Hello PaulHunch, Thanks for the reply. I am not an expert and just trying to order the right part to replace it with the current one. Therefore, I am going to repeat what I learned from your reply to make sure that I do not misunderstand the issue. The GFCI is monitoring the flow of current for the contractors’ wire. The controller automatically connects and disconnect the contactors over time and sometimes several times in a day. Therefore, I assume the contractors do not latch. Does it make sense? I greatly appreciate your help
The part numbers for the relay and external current transformer should be indicated on the labels applied to each. This information appears to have been removed from the image on the CR magnetics page shown above, but can be seen in the images for these products.. Removing the device should allow you to view the label and identify the proper replacement.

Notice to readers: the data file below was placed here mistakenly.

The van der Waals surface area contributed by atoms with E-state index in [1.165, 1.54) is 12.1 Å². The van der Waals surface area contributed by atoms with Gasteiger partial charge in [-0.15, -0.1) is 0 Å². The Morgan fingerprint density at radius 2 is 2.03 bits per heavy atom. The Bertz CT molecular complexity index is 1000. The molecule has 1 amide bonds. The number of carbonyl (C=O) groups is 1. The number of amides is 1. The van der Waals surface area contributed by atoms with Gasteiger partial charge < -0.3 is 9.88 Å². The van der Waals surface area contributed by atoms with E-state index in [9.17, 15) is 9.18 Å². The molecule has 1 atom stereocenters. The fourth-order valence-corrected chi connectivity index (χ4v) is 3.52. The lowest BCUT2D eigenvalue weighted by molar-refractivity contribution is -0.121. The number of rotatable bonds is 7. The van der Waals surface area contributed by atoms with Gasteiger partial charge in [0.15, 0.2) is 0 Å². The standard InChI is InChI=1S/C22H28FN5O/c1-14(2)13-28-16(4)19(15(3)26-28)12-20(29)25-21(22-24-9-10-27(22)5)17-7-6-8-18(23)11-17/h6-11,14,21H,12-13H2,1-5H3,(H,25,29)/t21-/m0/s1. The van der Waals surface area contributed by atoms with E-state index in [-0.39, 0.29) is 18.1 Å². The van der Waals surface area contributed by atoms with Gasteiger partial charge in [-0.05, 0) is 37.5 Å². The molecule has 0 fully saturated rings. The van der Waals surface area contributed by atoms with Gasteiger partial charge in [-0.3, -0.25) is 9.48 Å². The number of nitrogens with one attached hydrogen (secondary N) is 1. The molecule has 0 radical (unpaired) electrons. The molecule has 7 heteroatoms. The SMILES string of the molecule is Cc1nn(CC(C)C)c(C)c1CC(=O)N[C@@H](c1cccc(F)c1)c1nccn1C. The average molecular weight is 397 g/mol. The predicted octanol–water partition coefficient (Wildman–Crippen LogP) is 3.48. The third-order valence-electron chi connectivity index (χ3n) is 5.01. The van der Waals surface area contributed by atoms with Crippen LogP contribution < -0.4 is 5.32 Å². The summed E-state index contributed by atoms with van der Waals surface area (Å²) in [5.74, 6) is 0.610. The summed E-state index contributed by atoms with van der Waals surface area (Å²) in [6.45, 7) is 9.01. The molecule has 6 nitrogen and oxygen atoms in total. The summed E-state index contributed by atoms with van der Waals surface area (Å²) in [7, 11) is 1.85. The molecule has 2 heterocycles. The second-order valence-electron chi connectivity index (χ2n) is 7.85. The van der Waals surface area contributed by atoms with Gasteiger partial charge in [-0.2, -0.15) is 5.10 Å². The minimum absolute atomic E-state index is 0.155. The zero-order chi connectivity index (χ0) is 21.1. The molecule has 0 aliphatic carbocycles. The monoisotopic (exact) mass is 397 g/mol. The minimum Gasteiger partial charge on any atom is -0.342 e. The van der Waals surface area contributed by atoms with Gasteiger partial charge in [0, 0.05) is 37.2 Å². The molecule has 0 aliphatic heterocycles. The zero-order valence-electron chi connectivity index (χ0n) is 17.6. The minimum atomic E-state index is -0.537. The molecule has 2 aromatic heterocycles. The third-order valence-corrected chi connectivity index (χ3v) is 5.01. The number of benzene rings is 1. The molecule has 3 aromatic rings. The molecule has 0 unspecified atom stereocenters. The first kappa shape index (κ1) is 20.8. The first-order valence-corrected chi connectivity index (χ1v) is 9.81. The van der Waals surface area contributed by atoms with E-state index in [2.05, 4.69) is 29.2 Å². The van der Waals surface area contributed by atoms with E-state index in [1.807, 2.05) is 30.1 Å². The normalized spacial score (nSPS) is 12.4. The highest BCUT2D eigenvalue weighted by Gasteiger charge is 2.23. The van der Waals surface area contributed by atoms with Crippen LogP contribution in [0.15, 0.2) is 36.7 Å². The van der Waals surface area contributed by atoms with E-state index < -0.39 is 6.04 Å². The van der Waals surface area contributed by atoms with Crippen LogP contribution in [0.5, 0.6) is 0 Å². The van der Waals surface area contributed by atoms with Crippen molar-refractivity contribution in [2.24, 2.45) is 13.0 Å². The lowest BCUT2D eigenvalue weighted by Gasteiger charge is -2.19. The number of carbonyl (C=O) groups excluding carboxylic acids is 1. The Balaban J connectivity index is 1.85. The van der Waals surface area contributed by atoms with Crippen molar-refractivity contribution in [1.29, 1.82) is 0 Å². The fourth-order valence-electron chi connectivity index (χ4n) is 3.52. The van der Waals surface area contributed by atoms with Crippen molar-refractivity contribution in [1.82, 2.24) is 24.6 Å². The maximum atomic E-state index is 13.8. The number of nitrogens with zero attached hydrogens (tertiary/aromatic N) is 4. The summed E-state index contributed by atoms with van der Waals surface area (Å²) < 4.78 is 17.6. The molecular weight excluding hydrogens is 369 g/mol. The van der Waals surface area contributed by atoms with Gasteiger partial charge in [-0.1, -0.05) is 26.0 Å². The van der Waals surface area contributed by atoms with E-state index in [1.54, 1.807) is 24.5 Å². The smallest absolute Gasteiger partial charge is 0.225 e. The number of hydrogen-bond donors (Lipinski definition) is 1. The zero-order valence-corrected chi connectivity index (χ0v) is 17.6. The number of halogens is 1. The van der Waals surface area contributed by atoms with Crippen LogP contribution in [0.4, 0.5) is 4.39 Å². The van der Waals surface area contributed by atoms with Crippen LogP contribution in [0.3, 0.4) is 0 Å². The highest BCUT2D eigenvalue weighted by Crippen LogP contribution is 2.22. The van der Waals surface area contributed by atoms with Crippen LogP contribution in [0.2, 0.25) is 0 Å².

That said, how did the conclusion that the device in current use is faulty come about?
Unfortunately I believe the answer is no.
My guess about the operation of this device is that the device normally operates turning the heating elements on and off automatically driven by the large green module in your photo.
I believe the current sensing relay with GFCI is a safety device, so it does not operate at all under normal conditions. It will only activate when there is a fault in the system just like a regular circuit breaker in your home.